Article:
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This extract is taken from the trial of Queen Caroline.

Queen Caroline had separated but not divorced from King George. She went abroad and it was claimed that she was co-habiting with a man. Caroline was put on trial – effectively for adultery.

Lord Brougham[1] said,

[A]n advocate , in the discharge of his knows but one person in all the world, and that person is his client. To save that client by all means and expedients, and at all hazards and costs to other persons, and, amongst them, to himself, is his first and only duty; and in performing this duty he must not regard the alarm, the torments, the destruction which he may bring upon others. Separating the duty of a patriot from that of an advocate, he must go reckless of consequences, though it should be his unhappy fate to involve his country in confusion.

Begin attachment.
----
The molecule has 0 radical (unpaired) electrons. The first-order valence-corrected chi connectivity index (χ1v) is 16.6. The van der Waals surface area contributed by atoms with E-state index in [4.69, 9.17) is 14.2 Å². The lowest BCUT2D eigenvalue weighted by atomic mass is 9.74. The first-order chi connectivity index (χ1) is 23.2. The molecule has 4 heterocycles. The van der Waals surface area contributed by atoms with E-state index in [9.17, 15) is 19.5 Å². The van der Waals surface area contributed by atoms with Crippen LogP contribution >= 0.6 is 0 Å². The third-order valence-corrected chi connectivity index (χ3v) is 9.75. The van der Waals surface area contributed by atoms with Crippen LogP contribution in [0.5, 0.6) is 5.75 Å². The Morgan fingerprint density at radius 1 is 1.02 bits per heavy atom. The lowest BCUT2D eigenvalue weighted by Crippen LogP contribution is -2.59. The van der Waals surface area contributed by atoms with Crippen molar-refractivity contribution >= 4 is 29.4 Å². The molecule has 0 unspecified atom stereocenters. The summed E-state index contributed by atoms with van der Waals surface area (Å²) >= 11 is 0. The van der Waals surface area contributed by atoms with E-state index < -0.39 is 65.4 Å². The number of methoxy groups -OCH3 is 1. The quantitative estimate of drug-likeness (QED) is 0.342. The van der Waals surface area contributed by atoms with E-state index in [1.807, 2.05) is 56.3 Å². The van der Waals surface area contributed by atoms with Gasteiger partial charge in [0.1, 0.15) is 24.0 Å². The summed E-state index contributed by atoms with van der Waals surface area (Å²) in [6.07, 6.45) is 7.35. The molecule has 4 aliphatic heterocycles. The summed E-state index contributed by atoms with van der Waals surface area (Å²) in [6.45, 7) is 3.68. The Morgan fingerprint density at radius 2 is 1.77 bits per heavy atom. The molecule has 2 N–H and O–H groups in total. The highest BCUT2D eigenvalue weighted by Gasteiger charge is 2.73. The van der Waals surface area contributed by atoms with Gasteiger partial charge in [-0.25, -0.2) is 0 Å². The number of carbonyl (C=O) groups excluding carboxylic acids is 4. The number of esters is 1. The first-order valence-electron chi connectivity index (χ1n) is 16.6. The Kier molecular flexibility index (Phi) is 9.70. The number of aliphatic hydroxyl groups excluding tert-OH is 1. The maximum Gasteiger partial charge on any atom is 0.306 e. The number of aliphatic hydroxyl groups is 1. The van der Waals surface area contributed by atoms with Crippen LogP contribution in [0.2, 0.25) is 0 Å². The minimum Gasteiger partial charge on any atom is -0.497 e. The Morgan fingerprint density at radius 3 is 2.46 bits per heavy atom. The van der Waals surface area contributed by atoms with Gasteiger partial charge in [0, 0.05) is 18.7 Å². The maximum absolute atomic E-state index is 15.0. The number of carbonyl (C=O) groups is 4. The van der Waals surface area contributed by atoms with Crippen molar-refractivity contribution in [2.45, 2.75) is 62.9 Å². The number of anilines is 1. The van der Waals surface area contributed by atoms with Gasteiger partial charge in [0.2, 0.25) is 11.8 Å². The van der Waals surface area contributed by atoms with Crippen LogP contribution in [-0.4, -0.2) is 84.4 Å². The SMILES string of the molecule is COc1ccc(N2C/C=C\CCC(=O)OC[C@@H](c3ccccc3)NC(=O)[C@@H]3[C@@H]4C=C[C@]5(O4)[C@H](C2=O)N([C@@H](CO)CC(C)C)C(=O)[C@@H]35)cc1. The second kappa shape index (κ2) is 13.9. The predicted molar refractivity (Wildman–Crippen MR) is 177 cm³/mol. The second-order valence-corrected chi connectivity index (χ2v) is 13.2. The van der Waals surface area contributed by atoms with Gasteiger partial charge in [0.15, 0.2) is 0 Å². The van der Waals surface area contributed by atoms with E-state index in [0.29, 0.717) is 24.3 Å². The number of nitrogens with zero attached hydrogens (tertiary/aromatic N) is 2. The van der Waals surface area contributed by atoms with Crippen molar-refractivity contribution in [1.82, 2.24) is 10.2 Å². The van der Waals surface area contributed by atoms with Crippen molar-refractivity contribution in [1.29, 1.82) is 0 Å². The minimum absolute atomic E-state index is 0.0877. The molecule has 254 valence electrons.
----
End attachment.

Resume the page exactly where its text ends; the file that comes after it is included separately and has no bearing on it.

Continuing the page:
[1] Later Lord Chancellor.

This reading is of historic interest.

The BSB Code of Conduct (contained in the BSB Handbook) now governs the ethical behaviour of barristers.

 

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